In terms of energy, focus on lifting free weights 3x per week and running or biking 1-2x per week.

    The other thing I've learned is not to push it too hard. I can only write two hours per day. It doesn't matter if I'm busy or not, that's all I will write effectively. So, I don't try to spend more time on it than that.

    1. Normally I can compose up to 6 hours a day, but I find that a calm and focused 45 minutes is better than a distracted 4 hours. The upshot is spending 4 hours a week exercising saves me about 8-16 hours a week.

      I like the elliptical - it puts me in a good mood just thinking about doing it. I'll see if I can find a free weight routine that doesn't require keeping track of too much. I hate counting while lifting.

    2. If you hate counting, you can always do the Chaos and Pain routine, which is 1 rep at 80-90% of your one rep max. Wait 30 seconds, then do another rep. Repeat until you feel like stopping. You can even get around counting the seconds if you use a repeating timer.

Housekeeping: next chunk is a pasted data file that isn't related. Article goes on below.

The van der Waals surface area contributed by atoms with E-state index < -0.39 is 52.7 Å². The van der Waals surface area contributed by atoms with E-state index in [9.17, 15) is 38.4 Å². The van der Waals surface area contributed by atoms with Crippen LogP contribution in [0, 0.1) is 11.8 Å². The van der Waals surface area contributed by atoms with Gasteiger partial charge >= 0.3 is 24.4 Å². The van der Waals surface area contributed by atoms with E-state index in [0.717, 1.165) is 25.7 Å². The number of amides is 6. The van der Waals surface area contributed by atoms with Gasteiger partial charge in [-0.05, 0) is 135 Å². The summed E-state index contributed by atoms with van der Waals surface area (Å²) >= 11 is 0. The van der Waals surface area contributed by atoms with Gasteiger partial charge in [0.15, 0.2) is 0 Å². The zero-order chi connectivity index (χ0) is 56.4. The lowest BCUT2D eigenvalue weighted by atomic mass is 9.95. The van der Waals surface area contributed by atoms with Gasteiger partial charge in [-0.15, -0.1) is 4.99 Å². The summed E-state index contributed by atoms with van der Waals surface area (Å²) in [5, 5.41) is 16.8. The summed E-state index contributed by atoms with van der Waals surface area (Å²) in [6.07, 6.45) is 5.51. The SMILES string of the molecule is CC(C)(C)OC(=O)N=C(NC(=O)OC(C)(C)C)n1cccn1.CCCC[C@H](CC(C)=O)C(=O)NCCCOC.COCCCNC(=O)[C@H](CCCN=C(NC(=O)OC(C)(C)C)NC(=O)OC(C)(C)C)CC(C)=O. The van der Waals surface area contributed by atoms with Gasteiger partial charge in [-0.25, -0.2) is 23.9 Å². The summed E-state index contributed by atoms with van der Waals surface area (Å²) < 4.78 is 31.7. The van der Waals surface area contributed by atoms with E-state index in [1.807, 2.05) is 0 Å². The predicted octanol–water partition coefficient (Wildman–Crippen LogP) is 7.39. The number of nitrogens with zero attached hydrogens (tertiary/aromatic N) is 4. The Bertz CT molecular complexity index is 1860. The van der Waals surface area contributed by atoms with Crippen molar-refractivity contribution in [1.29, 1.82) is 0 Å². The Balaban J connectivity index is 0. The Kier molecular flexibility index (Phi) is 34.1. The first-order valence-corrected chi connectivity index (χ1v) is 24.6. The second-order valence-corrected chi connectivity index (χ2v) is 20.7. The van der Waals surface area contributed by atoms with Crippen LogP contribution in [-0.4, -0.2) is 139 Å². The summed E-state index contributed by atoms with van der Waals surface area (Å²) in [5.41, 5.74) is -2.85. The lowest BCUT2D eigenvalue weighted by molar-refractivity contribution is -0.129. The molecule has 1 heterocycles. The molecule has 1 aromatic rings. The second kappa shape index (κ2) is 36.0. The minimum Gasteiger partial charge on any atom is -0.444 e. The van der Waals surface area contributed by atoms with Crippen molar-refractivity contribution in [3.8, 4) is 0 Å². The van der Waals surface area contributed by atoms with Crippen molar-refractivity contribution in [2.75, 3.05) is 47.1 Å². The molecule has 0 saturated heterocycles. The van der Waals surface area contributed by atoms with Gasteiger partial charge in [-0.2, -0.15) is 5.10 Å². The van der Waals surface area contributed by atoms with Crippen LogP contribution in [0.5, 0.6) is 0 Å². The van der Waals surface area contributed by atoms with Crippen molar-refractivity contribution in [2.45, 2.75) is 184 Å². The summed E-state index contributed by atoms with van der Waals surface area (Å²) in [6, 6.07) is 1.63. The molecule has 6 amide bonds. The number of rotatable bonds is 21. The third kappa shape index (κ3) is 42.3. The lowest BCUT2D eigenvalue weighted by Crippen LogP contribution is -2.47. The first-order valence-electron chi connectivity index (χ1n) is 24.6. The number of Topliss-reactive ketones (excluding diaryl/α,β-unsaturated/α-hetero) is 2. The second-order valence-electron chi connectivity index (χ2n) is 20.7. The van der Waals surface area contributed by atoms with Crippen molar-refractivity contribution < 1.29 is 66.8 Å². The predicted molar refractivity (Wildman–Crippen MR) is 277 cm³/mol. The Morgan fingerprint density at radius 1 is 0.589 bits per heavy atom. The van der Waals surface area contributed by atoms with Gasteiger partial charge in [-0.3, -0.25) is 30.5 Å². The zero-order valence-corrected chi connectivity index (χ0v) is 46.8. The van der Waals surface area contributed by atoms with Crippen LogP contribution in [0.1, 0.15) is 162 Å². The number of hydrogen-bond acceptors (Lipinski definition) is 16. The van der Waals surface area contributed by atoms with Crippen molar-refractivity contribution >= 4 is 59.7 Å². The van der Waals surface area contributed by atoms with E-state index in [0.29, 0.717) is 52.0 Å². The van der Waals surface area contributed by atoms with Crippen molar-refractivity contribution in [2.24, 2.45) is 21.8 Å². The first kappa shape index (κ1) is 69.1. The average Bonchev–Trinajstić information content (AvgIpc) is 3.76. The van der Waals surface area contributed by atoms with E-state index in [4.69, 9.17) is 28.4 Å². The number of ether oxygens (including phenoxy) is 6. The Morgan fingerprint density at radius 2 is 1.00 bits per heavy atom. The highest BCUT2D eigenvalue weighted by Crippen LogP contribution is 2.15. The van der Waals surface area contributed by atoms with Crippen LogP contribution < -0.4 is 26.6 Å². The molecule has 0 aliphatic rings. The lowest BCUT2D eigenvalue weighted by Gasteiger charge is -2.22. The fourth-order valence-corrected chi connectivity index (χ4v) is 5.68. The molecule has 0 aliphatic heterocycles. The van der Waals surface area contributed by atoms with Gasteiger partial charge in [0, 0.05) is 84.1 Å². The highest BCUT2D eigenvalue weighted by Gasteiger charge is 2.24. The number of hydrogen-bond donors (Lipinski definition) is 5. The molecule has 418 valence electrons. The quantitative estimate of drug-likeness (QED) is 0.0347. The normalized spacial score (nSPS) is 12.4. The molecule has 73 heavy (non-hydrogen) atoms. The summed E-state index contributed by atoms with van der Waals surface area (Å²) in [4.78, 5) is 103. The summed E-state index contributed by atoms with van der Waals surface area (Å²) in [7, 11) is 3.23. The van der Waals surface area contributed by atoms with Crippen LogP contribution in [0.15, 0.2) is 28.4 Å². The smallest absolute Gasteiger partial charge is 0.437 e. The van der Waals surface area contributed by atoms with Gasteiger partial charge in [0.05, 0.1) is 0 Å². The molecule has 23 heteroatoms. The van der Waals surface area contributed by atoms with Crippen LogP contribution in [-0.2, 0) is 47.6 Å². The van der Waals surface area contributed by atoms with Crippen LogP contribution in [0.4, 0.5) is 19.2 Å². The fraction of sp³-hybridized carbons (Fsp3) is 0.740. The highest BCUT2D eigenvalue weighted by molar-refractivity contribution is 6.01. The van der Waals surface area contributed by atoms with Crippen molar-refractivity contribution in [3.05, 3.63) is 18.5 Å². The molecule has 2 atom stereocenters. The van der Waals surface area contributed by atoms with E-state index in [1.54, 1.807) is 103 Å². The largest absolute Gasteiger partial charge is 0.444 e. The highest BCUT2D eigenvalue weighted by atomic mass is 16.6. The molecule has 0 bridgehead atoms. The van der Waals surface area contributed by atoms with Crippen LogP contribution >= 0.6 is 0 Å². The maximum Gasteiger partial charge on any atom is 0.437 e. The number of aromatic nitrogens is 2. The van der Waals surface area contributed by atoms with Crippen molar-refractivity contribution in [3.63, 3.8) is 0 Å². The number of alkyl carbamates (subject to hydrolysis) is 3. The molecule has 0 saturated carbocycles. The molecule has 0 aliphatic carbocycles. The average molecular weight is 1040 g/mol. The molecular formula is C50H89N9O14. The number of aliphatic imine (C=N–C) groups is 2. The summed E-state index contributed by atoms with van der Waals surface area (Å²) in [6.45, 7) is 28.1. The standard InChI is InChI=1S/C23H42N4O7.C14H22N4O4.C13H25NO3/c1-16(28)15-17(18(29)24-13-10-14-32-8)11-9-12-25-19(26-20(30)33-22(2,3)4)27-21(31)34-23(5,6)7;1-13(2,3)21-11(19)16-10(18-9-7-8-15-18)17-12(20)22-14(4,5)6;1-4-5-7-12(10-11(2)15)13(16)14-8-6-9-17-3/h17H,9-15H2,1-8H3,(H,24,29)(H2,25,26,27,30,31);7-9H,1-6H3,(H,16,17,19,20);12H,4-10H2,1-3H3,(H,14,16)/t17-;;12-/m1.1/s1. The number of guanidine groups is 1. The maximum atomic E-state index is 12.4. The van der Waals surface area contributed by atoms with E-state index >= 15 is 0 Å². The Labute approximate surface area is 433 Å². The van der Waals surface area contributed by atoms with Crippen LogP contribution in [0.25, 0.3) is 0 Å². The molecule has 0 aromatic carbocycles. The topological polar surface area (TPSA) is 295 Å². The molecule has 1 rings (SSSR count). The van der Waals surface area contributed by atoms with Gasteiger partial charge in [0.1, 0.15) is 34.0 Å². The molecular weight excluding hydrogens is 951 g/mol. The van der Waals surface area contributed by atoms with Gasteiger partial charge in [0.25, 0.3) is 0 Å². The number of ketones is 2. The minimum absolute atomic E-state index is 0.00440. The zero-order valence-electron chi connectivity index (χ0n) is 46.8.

It makes for a rather intense workout, though. Some people like it and some people don't.

    3. That appeals to me quite a bit - sounds like Nick Taleb's routine - as long as I have good form. I'm still looking for a simple free weight routine that covers all the muscle groups, but it seems like 99% of the stuff online is (1) arguing (2) selling supplements (3)long ramble with the actual routine behind a paywall.

      Where's the fitness website for fat composers who want to finish projects on time?

  2. This interview,
    ,might provide some things for you to think about in regards to writing music.

    It's an hour long interview of Jack White by Conan O'Brien. It's Conan's Youtube show, Serious Jibber Jabber. I found Jack's writing process fascinating. He goes into a lot of detail. As a musician you'll likely connect to even more of it than I did.

  3. Thank you! Listening to it tonight.

    Wow... he hits on the reasons emotional coddling is strangling art. "Society's missing out on something right now to think that anger or hostility or things that are in the violent realm of emotions that they're all completely 100% bad and should be avoided at all costs. I don't think that's true at all."

    You know, next time I'm angry or frustrated I'll remember that it's really a gift.

    Also... it's a good reminder to consume things that aren't politics. There's a lot of positive stuff out there. I don't always have to keep my guard up.